In facts, a few days ago, there was a newspaper report that Lagos residents, motorists as well as commuters have continued to lament and groan under deplorable conditions of (the ?) environment particularly roads across the metropolis. The report submitted that there is hardly any stretch of road across the commercial nerve centre of the nation that is totally free of potholes, including sections of the ever-busy Apapa-Oshodi Express-way. Ikorodu Road, Funsho Williams Avenue and those in parts of Ikoyi, Lekki and Victoria Island.
And unfortunately, this accident that is threatening the environment with pollution occurred along with one of these aforementioned roads.
The major point here is that the significant stride in environmental, roads other infrastructural development made by previous administrations in the state appears to have lost momentum. Hue and cry of bad experiences by regular road users appear to be the order of the day.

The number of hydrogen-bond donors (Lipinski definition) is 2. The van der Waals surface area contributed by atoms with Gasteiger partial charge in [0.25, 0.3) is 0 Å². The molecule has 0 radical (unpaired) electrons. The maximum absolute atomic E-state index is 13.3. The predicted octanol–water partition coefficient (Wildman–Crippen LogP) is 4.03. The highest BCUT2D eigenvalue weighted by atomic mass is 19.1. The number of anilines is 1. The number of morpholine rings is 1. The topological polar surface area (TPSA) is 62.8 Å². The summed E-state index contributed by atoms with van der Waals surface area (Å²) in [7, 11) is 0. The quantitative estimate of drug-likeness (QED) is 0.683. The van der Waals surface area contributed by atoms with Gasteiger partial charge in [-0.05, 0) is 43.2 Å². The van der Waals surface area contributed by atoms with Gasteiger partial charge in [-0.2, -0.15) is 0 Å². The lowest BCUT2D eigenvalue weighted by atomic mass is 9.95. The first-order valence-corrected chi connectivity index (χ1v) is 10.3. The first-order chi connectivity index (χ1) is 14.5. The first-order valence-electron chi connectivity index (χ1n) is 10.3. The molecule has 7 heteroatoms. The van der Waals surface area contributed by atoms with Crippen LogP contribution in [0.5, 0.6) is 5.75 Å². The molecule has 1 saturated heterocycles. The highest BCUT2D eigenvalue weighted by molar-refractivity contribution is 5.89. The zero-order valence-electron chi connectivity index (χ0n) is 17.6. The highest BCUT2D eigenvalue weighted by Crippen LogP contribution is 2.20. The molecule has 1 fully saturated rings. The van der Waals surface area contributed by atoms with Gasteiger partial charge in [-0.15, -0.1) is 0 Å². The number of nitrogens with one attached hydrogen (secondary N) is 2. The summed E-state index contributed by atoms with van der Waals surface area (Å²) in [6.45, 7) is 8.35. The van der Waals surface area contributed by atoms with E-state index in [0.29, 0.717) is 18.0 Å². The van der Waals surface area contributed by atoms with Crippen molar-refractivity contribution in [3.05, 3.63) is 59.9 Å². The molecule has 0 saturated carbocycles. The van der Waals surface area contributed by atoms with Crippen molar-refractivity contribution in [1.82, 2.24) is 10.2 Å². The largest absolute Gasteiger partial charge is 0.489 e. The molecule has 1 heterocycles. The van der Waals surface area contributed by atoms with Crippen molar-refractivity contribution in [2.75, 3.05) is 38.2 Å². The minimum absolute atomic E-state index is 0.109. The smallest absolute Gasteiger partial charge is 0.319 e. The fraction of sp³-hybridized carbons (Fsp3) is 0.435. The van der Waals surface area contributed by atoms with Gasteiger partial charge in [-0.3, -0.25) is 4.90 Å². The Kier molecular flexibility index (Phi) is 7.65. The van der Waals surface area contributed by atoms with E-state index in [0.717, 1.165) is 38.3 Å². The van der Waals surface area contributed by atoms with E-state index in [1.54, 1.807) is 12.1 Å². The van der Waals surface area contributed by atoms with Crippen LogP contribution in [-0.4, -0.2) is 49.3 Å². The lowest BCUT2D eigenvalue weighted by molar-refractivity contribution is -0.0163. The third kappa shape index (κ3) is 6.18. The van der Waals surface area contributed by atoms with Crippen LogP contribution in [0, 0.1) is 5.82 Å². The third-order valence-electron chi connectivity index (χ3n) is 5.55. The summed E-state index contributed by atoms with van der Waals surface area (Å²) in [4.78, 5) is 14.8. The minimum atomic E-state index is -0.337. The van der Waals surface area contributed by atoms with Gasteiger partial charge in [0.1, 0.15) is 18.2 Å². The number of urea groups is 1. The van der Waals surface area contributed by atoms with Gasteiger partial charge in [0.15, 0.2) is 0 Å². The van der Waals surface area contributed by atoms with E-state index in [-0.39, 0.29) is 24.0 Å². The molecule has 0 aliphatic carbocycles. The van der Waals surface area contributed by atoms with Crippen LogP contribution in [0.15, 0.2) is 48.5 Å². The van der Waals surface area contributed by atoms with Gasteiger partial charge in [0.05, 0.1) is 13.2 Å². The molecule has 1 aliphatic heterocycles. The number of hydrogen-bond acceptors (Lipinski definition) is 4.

Without going into specifics, concepts, provisions and definitions, I hold the opinion that for the state to move forward in the area of environmental protection, the government must do something to help address pollution and other environmental challenges particularly because of its industrial nature.
To achieve this goal of environmental protection, strengthening environmental laws to make them both efficient, effective and enforceable is a major area of ‘interest’ to watch and this may require collaboration with communities, civil society and the Federal Government.
Indeed, Lagos state and the Federal Government must find a solution not merely for political consideration but because there is a call for all to adjust in psychological, social, or economic systems in response to actual or expected climatic stimuli and their effects or impacts. While we wait, Lagosians will appreciate a more detailed explanation to what happened at Anthony axis of Lagos state recently.